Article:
PEP 372 -- Adding an ordered directory to collections

Armin Ronacher armin.ronacher at
Wed Jun 18 12:47:44 CEST 2008

Martin v. Löwis <martin <at>> writes:

> > I think I have lost the thread here, sorry. So I explain again what I
> > mean. I think for this data structure it's important to keep all the
> > normal dict operations at the same speed. If you use a C
> > implementation vaguely similar to my pure python recipe you can
> > perform the del in O(1) too, because pairs are joined in (double)
> > linked list. But such data structure is O(n) to find the n-th item
> > inserted into the sequence.
> Right. So byindex(n) would be O(n) then, right? If so, what's the
> purpose of having that method in the first place?
What's the purpose of having list.insert?

> The PEP doesn't give a rationale, but just proposes that the method
> be there. My guess is that it includes it for performance reasons.
> However, I think the PEP (author) is misguided in assuming that
> making byindex() a method of odict, you get better performance than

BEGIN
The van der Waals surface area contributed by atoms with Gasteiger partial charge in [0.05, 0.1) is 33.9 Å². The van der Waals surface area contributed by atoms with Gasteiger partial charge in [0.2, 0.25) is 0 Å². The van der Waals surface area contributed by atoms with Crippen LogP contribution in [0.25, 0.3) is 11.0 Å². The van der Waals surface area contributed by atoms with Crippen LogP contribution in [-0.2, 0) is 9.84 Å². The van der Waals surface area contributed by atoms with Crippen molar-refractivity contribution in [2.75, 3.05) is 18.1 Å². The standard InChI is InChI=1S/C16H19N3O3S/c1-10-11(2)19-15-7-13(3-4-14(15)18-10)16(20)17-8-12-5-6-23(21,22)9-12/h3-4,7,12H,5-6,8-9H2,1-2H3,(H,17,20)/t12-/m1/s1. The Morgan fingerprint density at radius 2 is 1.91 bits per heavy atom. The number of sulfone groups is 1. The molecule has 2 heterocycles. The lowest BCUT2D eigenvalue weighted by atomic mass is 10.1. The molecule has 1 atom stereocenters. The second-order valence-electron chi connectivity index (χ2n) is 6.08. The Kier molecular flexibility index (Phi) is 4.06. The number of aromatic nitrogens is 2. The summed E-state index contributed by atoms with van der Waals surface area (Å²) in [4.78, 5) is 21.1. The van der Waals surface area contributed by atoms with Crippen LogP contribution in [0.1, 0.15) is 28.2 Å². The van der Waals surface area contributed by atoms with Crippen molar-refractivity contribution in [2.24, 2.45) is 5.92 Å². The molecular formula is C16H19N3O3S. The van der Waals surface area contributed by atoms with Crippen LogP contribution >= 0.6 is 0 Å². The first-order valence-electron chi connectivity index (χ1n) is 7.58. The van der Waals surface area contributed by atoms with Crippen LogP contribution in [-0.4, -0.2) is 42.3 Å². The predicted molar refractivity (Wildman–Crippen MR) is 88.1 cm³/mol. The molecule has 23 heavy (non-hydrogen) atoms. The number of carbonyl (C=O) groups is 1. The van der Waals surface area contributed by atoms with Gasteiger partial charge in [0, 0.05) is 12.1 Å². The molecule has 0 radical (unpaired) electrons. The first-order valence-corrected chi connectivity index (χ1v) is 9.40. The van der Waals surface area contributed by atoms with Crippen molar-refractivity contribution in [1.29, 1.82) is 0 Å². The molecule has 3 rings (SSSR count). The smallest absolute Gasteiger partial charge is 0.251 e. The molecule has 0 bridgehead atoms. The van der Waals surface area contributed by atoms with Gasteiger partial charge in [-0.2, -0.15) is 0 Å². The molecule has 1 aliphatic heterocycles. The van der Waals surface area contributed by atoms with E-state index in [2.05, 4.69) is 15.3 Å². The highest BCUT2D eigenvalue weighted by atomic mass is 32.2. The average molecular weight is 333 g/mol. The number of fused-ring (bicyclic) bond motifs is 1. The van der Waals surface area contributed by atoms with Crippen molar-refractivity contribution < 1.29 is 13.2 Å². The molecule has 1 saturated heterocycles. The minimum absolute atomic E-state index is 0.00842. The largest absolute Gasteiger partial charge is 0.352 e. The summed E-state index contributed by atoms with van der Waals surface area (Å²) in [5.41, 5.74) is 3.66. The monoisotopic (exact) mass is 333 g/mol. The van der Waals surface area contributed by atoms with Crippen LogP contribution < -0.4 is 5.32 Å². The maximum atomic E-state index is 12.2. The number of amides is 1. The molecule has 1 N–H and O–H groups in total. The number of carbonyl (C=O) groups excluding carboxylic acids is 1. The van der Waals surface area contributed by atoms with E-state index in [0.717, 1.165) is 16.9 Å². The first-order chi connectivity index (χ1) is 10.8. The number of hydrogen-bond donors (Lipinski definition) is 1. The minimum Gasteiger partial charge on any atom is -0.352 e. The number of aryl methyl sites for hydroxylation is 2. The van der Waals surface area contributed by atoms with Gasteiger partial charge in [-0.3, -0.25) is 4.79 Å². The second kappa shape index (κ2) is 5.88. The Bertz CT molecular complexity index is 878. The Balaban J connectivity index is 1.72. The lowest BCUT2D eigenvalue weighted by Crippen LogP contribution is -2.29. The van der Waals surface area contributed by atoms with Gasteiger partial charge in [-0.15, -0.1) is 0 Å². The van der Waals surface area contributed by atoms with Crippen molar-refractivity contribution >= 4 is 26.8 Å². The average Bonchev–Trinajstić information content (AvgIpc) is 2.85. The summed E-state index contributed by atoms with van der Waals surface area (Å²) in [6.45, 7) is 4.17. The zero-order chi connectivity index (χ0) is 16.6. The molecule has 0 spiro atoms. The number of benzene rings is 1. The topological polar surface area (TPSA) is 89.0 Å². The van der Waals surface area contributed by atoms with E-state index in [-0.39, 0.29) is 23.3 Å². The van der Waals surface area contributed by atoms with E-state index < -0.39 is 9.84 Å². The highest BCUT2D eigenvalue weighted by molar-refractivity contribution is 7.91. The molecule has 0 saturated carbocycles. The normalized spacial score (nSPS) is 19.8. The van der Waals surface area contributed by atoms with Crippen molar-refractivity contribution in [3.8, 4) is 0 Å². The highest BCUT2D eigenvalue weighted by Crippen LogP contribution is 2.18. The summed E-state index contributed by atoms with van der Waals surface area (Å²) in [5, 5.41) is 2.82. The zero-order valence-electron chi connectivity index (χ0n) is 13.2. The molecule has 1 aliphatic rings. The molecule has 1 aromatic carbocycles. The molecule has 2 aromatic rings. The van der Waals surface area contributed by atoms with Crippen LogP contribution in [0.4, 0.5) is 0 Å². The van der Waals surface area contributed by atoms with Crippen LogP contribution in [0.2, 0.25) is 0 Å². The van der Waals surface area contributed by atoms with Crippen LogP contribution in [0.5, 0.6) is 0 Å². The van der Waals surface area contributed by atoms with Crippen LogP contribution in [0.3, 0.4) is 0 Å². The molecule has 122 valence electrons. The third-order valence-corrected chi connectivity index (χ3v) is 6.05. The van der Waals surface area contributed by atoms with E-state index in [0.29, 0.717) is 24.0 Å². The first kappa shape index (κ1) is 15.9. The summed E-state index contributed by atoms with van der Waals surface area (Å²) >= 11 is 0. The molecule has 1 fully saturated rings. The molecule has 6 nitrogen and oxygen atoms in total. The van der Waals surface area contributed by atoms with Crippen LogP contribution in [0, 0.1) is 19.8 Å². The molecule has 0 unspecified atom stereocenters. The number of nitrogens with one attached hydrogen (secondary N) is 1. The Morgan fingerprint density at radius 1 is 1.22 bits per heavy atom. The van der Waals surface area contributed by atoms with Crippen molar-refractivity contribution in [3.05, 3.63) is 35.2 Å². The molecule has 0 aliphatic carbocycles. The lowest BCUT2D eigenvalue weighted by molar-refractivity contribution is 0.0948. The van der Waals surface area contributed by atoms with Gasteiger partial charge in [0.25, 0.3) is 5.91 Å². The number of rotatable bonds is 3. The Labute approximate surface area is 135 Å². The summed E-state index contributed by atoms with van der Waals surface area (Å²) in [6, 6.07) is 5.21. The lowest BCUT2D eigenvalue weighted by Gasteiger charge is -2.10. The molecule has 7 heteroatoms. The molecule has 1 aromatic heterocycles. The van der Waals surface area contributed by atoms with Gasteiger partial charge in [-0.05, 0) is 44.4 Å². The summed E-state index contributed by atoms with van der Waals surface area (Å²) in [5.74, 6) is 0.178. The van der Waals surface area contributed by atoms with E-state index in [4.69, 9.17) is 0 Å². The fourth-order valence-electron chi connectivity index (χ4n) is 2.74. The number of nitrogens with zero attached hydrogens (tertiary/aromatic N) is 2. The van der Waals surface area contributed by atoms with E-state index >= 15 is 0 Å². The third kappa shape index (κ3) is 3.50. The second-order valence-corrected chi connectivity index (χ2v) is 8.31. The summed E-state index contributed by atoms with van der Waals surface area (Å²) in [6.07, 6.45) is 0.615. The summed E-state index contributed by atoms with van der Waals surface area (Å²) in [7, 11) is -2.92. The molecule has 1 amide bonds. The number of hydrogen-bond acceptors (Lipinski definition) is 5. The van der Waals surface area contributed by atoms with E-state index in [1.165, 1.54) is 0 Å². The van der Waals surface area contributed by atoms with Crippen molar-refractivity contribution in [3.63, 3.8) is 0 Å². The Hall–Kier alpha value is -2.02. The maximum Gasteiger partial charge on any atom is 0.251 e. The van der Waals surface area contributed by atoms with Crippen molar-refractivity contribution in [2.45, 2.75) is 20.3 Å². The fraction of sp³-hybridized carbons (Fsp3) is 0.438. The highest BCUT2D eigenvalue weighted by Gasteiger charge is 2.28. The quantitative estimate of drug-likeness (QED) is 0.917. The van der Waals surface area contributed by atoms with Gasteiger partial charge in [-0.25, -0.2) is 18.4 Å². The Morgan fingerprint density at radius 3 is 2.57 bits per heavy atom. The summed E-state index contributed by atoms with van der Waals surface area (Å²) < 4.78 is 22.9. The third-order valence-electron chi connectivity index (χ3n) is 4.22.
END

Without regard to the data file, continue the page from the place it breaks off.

> directly doing .items()[n] - which, as you say, you won't.
Without byindex the only way to cherry pick an item is either doing
something like

    i = od.iteritems()
    for idx in xrange(offset):
        value =
    return value


    return od.items()[offset]

One creates tons of unnecessary method calls, the other creates a full
blown list object just to throw it away later.  Both less than optimal
solutions that can be implemented in a more efficient way on the C
layer where one only has to iterate over the linked list offset times
and return the item.  And iteration for that linked list is most likely
something like "for (n = 0; n != offset; ++n) iter = iter->next".


More information about the Python-list mailing list